How does the language we use hold the power to change the way we see the world? Does talking about cancer as a ‘battle’ impact our experience of the disease? How can a scientific article manifest as click-bait in the media? What has Ancient Greece got to do with how world leaders respond to the pandemic? Does it matter if a Jaffa Cake is a cake or a biscuit? These are just some of the important questions we will be tackling during this course. We will be considering the power of language across five key areas – Science, Health, Politics, News Media, and Law – and in each class we will consider a different aspect of English Language & Linguistics in these spheres, for example, examining the impact of metaphors on discussions of ‘Health’. After taking this course, you will begin to think twice about the language you encounter daily and become more aware of the influence that even a single word can have. While it can be difficult to resist the pervasive pull of language, this course will enable you to encounter language from a deeper perspective and interrogate how, why, and where we use the power of language.
Course tutors: Dr Ewan Hannaford and Amber Hinde
Amber is a PhD researcher in English Language & Linguistics, exploring the rhetoric of health and wellness in late nineteenth and early twentieth century Britain. Amber spend lots of her time in archives getting excited about old bread advertisements and menus for vegetarian restaurants. Alongside her research, she works with students as a Graduate Teaching Assistant for English Language & Linguistics and SLD. When she's not busy researching and teaching, She's usually lost in a good book or on a long walk with her Japanese Shiba Inu puppy, who is aptly named Meeko after the cheeky raccoon in Pocahontas!
Ewan is a research assistant in English Language & Linguistics, who has just completed a PhD investigating representations of illness in the UK and US press. As some of his family have medical backgrounds, he’s always had an interest in how we perceive illness and how language mediates this perception, especially through the media. As you can imagine, there are no shortage of newspaper articles on illness to examine, so his research adopts a corpus linguistic approach, which involves gathering large collections of text (in his case, lots of newspaper articles) and computationally examining these for interesting features and patterns. As well as his research, he’s taught and lectured for SLD and the English Language & Linguistics department at the University of Glasgow for several years.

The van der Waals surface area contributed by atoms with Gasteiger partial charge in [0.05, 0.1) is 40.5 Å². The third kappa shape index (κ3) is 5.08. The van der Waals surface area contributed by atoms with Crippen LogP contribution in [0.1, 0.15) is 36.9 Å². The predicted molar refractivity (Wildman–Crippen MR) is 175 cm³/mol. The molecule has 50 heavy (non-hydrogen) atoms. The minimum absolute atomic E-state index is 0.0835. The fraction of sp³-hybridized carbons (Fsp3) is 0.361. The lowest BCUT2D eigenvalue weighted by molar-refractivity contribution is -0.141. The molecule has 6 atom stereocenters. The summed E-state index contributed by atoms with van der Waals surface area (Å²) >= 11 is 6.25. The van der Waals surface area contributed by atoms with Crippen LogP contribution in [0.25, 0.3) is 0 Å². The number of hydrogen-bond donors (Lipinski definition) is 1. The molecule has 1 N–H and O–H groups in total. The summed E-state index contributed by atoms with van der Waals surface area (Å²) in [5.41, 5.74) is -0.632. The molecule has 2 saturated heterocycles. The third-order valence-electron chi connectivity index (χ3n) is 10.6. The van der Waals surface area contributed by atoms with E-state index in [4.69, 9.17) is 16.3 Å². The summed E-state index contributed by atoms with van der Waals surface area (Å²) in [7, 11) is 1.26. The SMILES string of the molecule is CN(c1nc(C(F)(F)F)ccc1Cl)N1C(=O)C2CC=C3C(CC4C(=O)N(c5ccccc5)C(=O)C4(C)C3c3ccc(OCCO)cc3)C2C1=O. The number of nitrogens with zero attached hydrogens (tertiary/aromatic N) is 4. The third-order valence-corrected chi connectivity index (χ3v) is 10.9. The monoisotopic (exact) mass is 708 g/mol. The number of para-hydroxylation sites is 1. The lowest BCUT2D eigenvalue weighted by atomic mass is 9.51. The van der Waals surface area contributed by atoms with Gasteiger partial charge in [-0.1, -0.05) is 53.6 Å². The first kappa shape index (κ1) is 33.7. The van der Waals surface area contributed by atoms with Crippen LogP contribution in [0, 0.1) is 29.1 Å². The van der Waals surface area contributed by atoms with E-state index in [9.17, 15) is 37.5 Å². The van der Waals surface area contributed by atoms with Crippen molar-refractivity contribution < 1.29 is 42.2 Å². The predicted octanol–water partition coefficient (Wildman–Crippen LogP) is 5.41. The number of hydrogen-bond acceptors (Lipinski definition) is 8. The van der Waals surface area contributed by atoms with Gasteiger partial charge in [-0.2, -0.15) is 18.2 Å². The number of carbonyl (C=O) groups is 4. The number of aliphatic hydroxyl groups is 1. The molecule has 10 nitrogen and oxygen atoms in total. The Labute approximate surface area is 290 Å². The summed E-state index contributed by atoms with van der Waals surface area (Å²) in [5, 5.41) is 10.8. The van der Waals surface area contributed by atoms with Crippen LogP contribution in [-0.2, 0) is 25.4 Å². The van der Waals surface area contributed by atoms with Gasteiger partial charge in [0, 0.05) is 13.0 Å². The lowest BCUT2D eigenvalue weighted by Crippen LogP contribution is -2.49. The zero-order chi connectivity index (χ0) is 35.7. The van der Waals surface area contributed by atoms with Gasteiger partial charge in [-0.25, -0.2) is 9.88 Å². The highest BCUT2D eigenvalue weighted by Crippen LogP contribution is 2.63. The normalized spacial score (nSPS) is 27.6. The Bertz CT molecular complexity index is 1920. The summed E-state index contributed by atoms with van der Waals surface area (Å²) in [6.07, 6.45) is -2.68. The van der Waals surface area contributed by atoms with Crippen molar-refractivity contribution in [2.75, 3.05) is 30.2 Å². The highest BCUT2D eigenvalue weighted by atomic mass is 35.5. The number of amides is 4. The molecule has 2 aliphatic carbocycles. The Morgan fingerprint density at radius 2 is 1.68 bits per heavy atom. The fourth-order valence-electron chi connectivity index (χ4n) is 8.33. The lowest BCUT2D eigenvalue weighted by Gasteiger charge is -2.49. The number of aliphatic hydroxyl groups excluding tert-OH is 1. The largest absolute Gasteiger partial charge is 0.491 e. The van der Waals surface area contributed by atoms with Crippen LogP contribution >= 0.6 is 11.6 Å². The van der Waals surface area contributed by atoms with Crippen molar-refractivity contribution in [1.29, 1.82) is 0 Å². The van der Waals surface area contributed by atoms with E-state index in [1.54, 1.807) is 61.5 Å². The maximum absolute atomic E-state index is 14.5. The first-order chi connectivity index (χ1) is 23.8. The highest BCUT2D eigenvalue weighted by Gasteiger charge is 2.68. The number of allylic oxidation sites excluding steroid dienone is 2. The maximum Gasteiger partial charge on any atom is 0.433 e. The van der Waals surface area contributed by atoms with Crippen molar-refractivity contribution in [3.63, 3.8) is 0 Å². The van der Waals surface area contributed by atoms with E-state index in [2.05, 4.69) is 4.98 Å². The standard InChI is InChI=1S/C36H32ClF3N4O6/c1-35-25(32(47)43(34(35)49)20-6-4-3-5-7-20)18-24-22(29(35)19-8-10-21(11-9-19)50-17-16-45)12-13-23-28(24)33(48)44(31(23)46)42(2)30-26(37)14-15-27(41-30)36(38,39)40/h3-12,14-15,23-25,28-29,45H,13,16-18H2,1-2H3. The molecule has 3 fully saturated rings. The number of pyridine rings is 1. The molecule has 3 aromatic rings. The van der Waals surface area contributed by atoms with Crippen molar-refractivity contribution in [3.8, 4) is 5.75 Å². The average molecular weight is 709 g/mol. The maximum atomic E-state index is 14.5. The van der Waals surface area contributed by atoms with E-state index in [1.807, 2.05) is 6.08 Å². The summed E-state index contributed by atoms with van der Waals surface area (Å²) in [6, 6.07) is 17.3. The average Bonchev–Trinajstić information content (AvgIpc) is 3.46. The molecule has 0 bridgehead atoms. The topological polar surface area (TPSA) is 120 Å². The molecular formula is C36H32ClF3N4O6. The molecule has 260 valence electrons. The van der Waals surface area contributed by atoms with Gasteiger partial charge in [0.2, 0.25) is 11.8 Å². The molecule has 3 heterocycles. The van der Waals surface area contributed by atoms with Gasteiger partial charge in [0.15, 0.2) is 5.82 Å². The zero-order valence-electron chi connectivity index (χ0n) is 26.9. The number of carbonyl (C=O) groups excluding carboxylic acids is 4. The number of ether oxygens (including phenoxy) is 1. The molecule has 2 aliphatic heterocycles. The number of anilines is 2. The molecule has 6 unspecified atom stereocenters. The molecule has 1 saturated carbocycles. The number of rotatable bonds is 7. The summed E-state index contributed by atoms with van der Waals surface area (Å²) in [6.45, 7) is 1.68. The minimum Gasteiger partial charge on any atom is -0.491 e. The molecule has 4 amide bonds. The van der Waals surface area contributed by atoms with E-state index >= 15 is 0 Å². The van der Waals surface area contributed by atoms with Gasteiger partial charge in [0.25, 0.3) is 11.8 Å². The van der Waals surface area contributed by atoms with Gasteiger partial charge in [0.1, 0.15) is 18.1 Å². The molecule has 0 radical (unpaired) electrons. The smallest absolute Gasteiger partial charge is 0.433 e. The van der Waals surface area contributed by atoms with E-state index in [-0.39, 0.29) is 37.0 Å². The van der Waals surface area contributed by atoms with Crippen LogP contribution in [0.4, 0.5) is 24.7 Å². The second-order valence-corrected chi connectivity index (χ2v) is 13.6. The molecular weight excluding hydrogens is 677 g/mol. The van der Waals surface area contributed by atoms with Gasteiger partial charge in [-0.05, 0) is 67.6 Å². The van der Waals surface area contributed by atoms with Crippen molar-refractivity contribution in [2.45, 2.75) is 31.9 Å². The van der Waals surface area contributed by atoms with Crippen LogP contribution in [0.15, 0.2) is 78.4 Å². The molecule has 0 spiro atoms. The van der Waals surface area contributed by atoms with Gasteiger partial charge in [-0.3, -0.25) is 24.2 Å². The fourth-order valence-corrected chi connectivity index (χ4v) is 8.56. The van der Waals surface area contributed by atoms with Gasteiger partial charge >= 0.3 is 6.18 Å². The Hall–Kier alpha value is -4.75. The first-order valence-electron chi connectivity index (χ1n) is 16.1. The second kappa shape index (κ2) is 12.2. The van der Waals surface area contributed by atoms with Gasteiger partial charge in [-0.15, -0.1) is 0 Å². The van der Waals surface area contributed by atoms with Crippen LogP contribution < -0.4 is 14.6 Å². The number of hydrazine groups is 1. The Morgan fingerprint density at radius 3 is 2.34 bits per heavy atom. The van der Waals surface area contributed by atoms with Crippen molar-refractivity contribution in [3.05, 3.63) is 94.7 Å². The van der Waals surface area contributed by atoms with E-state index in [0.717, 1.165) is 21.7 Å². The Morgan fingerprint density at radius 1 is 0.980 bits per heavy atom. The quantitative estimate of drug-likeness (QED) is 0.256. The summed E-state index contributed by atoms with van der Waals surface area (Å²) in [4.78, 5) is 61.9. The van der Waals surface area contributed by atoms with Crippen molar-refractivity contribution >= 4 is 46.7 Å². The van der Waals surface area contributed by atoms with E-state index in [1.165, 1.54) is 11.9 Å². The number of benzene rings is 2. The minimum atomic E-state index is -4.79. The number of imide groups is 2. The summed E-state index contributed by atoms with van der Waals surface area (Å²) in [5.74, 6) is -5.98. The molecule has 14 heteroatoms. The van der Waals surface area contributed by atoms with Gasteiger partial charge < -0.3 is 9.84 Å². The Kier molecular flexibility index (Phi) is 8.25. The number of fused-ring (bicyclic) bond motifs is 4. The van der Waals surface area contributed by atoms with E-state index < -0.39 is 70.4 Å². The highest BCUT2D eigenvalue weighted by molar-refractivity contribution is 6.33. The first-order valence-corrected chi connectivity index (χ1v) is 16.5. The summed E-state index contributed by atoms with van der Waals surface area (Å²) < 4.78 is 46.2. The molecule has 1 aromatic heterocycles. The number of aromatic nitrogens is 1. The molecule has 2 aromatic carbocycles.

T2G Elective: (Gender) Equality and Diversity in Organisations
“Yes, it is still an issue... People see one woman get a CEO role or voted in as Prime Minister and they think it's job done. It's not.” (Gill Whitty-Collins, British writer, speaker and consultant)
Being aware of existing inequalities is the first step towards gender equity. Therefore, this elective will introduce the current state of gender equality and diversity and the debate surrounding inequalities within broader organisational contexts. You will learn about the different approaches to combat inequalities and their effectiveness. The course will draw on a variety of key materials, including academic journal and magazine articles, book chapters, videos, and podcasts.
Elective tutor: Lina Seidlitz
Lina is a PhD student in Organisational Behaviour, researching the effectiveness of gender diversity policies in Higher Education. With a multidisciplinary background, Lina hold degrees in Psychology, Global Health and Policy, and Human Resource Management. Lina is a crazy dog mom and avid bread baker (her sourdough starter is older than her pug-pup).
T2G Elective: ‘The Medium is the Message’: An Introduction to Critical Media Studies
Beginning with Marshall McLuhan’s pivotal proposition that ‘the medium is the message’ – that is, the medium (mode/platform/style of delivery) of any message is just as important (if not more so!) than the content of the message and requires just as much critical attention – this elective introduces the key tenets of media studies.
In the current context, where we are constantly bombarded by information from various sources and with differing agendas, it perhaps more important than ever that we are sceptical about the content we consume and recognise the role the medium plays in how we consume it.
Regardless of which subject you study, being able to critically analyse content across a range of sources is one of the primary intended learning outcomes of University education.
Elective tutor: Stuart Purcell